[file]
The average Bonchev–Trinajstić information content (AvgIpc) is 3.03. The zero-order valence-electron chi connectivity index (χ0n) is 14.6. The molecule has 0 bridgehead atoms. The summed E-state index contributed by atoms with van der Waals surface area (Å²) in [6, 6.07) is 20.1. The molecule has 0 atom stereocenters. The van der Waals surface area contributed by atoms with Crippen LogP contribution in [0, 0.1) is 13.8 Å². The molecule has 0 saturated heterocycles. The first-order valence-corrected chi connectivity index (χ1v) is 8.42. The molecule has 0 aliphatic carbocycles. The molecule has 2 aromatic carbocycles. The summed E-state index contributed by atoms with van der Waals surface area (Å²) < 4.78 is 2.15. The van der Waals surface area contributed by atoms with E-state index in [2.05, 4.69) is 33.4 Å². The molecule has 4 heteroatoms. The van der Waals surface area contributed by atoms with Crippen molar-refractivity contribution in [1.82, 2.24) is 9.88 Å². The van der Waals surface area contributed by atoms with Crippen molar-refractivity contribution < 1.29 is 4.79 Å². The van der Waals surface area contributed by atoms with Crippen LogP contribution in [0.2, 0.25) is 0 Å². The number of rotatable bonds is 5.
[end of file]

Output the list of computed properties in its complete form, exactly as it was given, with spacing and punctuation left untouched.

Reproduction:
The average Bonchev–Trinajstić information content (AvgIpc) is 3.03. The zero-order valence-electron chi connectivity index (χ0n) is 14.6. The molecule has 0 bridgehead atoms. The summed E-state index contributed by atoms with van der Waals surface area (Å²) in [6, 6.07) is 20.1. The molecule has 0 atom stereocenters. The van der Waals surface area contributed by atoms with Crippen LogP contribution in [0, 0.1) is 13.8 Å². The molecule has 0 saturated heterocycles. The first-order valence-corrected chi connectivity index (χ1v) is 8.42. The molecule has 0 aliphatic carbocycles. The molecule has 2 aromatic carbocycles. The summed E-state index contributed by atoms with van der Waals surface area (Å²) < 4.78 is 2.15. The van der Waals surface area contributed by atoms with E-state index in [2.05, 4.69) is 33.4 Å². The molecule has 4 heteroatoms. The van der Waals surface area contributed by atoms with Crippen molar-refractivity contribution in [1.82, 2.24) is 9.88 Å². The van der Waals surface area contributed by atoms with Crippen molar-refractivity contribution < 1.29 is 4.79 Å². The van der Waals surface area contributed by atoms with Crippen LogP contribution in [0.2, 0.25) is 0 Å². The number of rotatable bonds is 5.